3. Strong Lifts 5×5: (Starting in September, when my school load goes down) Strong Lifts is a 3 hour/week workout regimen for Average Joes that is built around the three basic exercises of power lifting (squat, bench press, and deadlift). When I was training 10 hours a week, this was my gateway drug.

Tracking: Google Fit and the Strong Lifts App. Maybe I’ll eventually buy a FitBit Surge.

The Basics of Spiritual Disciplines

There are tons of books about spiritual disciplines. The only two that I have ever actually finished were Sacred Pathways by Gary Thomas and Living Prayer by Dennis Fuqua.

I recently heard an interview with Hal Elrod (who is either Buddhist or very new age) where he used the acronym SAVERS to summarize his book, the Miracle Morning. Even though it comes from a worldview very different from my own, the acronym is helpful for providing structure to some abstract ideas from Thomas and Fuqua.

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To synthesize those books in a Christ-honoring manner, here is the series of six morning disciplines that I want to build into my life. The order doesn’t matter so much as that they’re all there.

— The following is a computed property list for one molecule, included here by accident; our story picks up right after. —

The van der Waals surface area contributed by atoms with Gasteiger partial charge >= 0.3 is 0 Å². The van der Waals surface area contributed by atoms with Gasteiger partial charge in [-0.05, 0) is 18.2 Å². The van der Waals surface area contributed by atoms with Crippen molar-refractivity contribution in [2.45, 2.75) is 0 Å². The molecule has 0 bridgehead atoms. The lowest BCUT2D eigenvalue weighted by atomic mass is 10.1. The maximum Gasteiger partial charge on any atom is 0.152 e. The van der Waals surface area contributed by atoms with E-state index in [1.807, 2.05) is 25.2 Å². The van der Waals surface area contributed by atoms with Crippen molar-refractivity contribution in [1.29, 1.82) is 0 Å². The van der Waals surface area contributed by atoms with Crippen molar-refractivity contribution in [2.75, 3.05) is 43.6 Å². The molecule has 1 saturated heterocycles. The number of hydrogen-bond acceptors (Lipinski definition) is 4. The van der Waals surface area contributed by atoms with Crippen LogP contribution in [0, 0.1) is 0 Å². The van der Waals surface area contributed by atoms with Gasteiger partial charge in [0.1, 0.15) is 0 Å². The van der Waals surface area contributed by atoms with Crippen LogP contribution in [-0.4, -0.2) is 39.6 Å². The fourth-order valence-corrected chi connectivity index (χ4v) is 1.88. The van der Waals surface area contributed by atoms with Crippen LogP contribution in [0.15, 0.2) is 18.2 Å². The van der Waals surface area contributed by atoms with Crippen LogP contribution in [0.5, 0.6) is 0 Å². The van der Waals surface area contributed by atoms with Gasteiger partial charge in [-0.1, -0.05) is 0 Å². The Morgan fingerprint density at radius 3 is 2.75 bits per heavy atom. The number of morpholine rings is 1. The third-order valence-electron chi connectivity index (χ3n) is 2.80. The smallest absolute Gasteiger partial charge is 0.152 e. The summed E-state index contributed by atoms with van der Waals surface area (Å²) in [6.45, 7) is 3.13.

1. Silence (prayer): praying through the Lord’s prayer as talked about in Living Prayer.
  2. Affirmations: A series of simple, encouraging “I am…” or “I exist to…” statements.
  3. Visualizations: Just like an athlete visualizes a good play, I’ll be visualizing myself completing the goals of the day.
  4. Exercise: I’ve already addressed this component above (morning calisthenics).
  5. Reading: Namely, scripture reading, following a 1 year bible reading plan.
  6. Scribing (writing): for now, I’ll use the prompt question “What would make today great?”

Tracking: HabbitBull (Android) Habbitlist (iOS).

The Basics of Sustainable Change

Baby Steps

I’ve listed out 16 individual goals above. If I try to implement all of those at once, I will flat out FAIL. But one or two at a time should be manageable.

Over the next 16 weeks, I will add one individual goal each week. I’ll use HabbitBull for my overall goal tracking.


The order of these goals is important. I’ll go from easiest to hardest so that I get to feel success early on, and have momentum to carry me through the harder changes.

Getting 10k steps and drinking a gallon of water per day are the easiest, because I have already started on those goals. Putting carbs at the end of my day will be the hardest, so I’ll add that one in week 16.

Find Synergies

I’ve written about synergies before. All of these goals work together in ways that reinforce the other goals. They are mutually supportive. They don’t compete with each other.

Add Your Voice (comment below)

  1. What small changes can you make to improve your sleep?
  2. … Your diet?
  3. … Your exercise?
  4. … Your spiritual disciplines?

Disclaimer: The book links above are all “affiliate links.” This means that if you happen to purchase anything from Amazon after using one of these links, I will receive a 4% to 6% commission.

By Dan

Founder, Executive Director, Mental Health Counselor at Restored Life Counseling